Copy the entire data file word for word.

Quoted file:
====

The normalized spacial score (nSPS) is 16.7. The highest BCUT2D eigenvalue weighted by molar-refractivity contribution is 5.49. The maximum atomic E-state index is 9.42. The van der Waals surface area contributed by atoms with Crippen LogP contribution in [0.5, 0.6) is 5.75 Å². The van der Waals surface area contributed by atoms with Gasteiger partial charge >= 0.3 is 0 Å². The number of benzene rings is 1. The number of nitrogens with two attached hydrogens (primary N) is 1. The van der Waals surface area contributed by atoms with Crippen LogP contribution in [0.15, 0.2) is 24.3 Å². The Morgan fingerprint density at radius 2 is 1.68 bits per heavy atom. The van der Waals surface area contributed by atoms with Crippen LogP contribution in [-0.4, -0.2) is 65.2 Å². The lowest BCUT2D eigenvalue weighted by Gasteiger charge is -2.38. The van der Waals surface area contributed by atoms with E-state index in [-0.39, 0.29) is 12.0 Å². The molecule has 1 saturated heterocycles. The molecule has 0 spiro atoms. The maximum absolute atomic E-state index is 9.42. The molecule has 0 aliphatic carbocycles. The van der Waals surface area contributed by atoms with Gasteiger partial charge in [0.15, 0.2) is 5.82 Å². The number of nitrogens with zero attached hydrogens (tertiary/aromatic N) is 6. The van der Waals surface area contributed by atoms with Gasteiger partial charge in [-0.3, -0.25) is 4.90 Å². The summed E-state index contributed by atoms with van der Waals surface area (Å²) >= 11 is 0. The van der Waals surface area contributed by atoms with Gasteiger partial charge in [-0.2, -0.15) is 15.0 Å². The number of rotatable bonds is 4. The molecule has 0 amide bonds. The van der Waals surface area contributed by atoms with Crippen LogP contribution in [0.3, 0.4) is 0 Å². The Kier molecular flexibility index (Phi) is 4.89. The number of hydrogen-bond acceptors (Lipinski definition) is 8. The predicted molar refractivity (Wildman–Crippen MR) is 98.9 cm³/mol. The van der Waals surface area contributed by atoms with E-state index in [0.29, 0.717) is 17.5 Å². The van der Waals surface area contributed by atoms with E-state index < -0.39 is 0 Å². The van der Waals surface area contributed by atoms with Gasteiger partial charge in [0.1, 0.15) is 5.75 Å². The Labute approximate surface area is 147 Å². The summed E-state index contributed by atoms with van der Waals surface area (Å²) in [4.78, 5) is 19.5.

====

The normalized spacial score (nSPS) is 16.7. The highest BCUT2D eigenvalue weighted by molar-refractivity contribution is 5.49. The maximum atomic E-state index is 9.42. The van der Waals surface area contributed by atoms with Crippen LogP contribution in [0.5, 0.6) is 5.75 Å². The van der Waals surface area contributed by atoms with Gasteiger partial charge >= 0.3 is 0 Å². The number of benzene rings is 1. The number of nitrogens with two attached hydrogens (primary N) is 1. The van der Waals surface area contributed by atoms with Crippen LogP contribution in [0.15, 0.2) is 24.3 Å². The Morgan fingerprint density at radius 2 is 1.68 bits per heavy atom. The van der Waals surface area contributed by atoms with Crippen LogP contribution in [-0.4, -0.2) is 65.2 Å². The lowest BCUT2D eigenvalue weighted by Gasteiger charge is -2.38. The van der Waals surface area contributed by atoms with E-state index in [-0.39, 0.29) is 12.0 Å². The molecule has 1 saturated heterocycles. The molecule has 0 spiro atoms. The maximum absolute atomic E-state index is 9.42. The molecule has 0 aliphatic carbocycles. The van der Waals surface area contributed by atoms with Gasteiger partial charge in [0.15, 0.2) is 5.82 Å². The number of nitrogens with zero attached hydrogens (tertiary/aromatic N) is 6. The van der Waals surface area contributed by atoms with Gasteiger partial charge in [-0.3, -0.25) is 4.90 Å². The summed E-state index contributed by atoms with van der Waals surface area (Å²) >= 11 is 0. The van der Waals surface area contributed by atoms with Gasteiger partial charge in [-0.2, -0.15) is 15.0 Å². The number of rotatable bonds is 4. The molecule has 0 amide bonds. The van der Waals surface area contributed by atoms with Crippen LogP contribution in [0.3, 0.4) is 0 Å². The Kier molecular flexibility index (Phi) is 4.89. The number of hydrogen-bond acceptors (Lipinski definition) is 8. The predicted molar refractivity (Wildman–Crippen MR) is 98.9 cm³/mol. The van der Waals surface area contributed by atoms with E-state index in [0.29, 0.717) is 17.5 Å². The van der Waals surface area contributed by atoms with E-state index < -0.39 is 0 Å². The van der Waals surface area contributed by atoms with Gasteiger partial charge in [0.1, 0.15) is 5.75 Å². The Labute approximate surface area is 147 Å². The summed E-state index contributed by atoms with van der Waals surface area (Å²) in [4.78, 5) is 19.5.